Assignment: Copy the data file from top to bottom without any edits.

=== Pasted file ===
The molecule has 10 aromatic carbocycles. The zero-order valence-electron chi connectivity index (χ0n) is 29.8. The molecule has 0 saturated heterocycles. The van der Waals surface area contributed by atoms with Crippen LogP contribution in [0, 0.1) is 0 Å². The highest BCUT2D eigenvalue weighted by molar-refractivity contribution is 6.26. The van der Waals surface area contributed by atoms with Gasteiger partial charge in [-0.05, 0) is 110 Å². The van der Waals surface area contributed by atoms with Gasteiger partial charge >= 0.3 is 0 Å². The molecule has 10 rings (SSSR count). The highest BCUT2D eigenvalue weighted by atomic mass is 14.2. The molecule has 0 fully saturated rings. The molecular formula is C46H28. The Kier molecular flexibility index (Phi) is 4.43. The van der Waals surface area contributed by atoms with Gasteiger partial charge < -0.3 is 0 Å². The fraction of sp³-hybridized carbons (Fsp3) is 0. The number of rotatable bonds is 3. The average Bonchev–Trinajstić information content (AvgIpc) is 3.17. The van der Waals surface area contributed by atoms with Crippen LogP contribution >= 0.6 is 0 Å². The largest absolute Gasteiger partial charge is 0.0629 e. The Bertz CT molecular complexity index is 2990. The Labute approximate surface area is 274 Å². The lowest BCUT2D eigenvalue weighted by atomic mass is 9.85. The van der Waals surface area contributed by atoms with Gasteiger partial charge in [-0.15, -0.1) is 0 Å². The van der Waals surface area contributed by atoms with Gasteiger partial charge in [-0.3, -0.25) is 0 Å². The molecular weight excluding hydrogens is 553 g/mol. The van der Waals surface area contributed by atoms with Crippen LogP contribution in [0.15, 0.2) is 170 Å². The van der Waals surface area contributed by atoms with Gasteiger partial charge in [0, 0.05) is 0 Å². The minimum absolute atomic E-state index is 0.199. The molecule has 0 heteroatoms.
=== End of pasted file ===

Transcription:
The molecule has 10 aromatic carbocycles. The zero-order valence-electron chi connectivity index (χ0n) is 29.8. The molecule has 0 saturated heterocycles. The van der Waals surface area contributed by atoms with Crippen LogP contribution in [0, 0.1) is 0 Å². The highest BCUT2D eigenvalue weighted by molar-refractivity contribution is 6.26. The van der Waals surface area contributed by atoms with Gasteiger partial charge in [-0.05, 0) is 110 Å². The van der Waals surface area contributed by atoms with Gasteiger partial charge >= 0.3 is 0 Å². The molecule has 10 rings (SSSR count). The highest BCUT2D eigenvalue weighted by atomic mass is 14.2. The molecule has 0 fully saturated rings. The molecular formula is C46H28. The Kier molecular flexibility index (Phi) is 4.43. The van der Waals surface area contributed by atoms with Gasteiger partial charge < -0.3 is 0 Å². The fraction of sp³-hybridized carbons (Fsp3) is 0. The number of rotatable bonds is 3. The average Bonchev–Trinajstić information content (AvgIpc) is 3.17. The van der Waals surface area contributed by atoms with Crippen LogP contribution >= 0.6 is 0 Å². The largest absolute Gasteiger partial charge is 0.0629 e. The Bertz CT molecular complexity index is 2990. The Labute approximate surface area is 274 Å². The lowest BCUT2D eigenvalue weighted by atomic mass is 9.85. The van der Waals surface area contributed by atoms with Gasteiger partial charge in [-0.15, -0.1) is 0 Å². The van der Waals surface area contributed by atoms with Gasteiger partial charge in [-0.3, -0.25) is 0 Å². The molecular weight excluding hydrogens is 553 g/mol. The van der Waals surface area contributed by atoms with Crippen LogP contribution in [0.15, 0.2) is 170 Å². The van der Waals surface area contributed by atoms with Gasteiger partial charge in [0, 0.05) is 0 Å². The minimum absolute atomic E-state index is 0.199. The molecule has 0 heteroatoms.